Thank you sweet baby jesus.
Tonight I went to see Pitch Perfect (side note, for a music nerd like me it was aca-awesome). As the previews began, a woman walked into the theatre with her husband, pushing a stroller. At first I thought “meh, I’ve seen people bring newborns to a movie, they sleep through the whole thing. happened at batman”. Whoaaa no. This woman had a 4-5 year old child. The child walked around, talked, shouted, and cried the whole time. This film was PG-13. Plenty of rough language. This kid repeated several lines verbatim, surely she would have no qualms repeating “horse shit” (hilarious in the context of the film). At one point, the child stands up and points to the screen stating “mommy, I do not love this show”. Ma’am, clearly your child doesn’t want to be there. Why force us to hang out with her?
Let me be upfront for a moment. I pitch in far more than the average live-at-home-at-24 daughter. I freely and willingly do a heck of a lot around the house. I provide entertainment and sometimes keep both of my parents sane. I sacrifice my lunch hour to drive home and take the dogs out whenever my mother can’t do it. When the go on vacation, I’m expected to be the house sitter and mind the dogs. They are far more maintenance than any animals I have ever witnessed.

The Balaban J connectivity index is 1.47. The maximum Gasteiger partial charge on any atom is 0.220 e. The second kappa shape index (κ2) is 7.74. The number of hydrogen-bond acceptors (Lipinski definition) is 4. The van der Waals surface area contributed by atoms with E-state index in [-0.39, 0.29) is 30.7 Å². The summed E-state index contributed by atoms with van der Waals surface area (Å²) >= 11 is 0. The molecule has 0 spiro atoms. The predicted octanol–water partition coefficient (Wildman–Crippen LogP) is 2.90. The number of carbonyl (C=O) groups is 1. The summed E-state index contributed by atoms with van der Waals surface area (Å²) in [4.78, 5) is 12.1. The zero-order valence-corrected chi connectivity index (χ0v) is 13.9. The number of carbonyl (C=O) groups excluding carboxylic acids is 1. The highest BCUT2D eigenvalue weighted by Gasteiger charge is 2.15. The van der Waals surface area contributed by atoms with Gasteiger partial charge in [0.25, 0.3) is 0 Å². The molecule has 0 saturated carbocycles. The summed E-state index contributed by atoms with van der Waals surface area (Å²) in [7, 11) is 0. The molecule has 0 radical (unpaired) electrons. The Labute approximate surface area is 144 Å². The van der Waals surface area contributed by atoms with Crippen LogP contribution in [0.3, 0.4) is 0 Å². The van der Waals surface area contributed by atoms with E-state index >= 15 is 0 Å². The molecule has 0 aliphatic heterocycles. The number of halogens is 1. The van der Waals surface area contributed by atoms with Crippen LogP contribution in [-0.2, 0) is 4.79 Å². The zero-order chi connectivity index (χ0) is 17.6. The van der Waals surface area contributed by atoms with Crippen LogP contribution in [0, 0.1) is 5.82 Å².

However, I am still a mere peon in the business world. My perks and benefits are few and far between. So when I’m given permission to leave work early, I intend on taking full advantage of that time I’m given. Unfortunately, I was not able to take any bit of that time off for my own benefit. I was told today I could leave at 3pm, two hours early- this is unheard of. But, oh shucks, my parents are at the lake- and our AC unit needs repairs. So, instead of my parents staying at home during the week, they take off for the lake. My parents. Who have unlimited time off. They can’t be bothered to stay one extra day, during the week, it’s not even the weekend, to hang out around the house and make sure the AC is fixed. So here I am. it’s 5pm, the time I would usually be leaving the office. This time any other week I would be heading to the lake. I could have left TWO HOURS AGO. But nope, I need to pitch in and sit on my ass and wait.
Sooo let me be clear here. I’m not thankful that I have IgA deficiency. However, I’m glad that I know about it and there are doctors who understand what the heck I’m talking about. Having a colonoscopy at age 20 is less than ideal, but after having a sorority sister diagnosed with cancer after a colonoscopy, I’m willing to take any and all precautions when it comes to my intestinal system. The sinus infections blow, but ya know what? It’s better knowing how to deal with it than suffering for months at a time like I did in lower school. I’m thankful for all of my doctors. I’m thankful for the nice pharmacist at CVS who knows I’m not getting mass amounts of Mucinex just to make meth. I’m thankful for Emergen-C and my gummy vites that keep me healthy most of the time.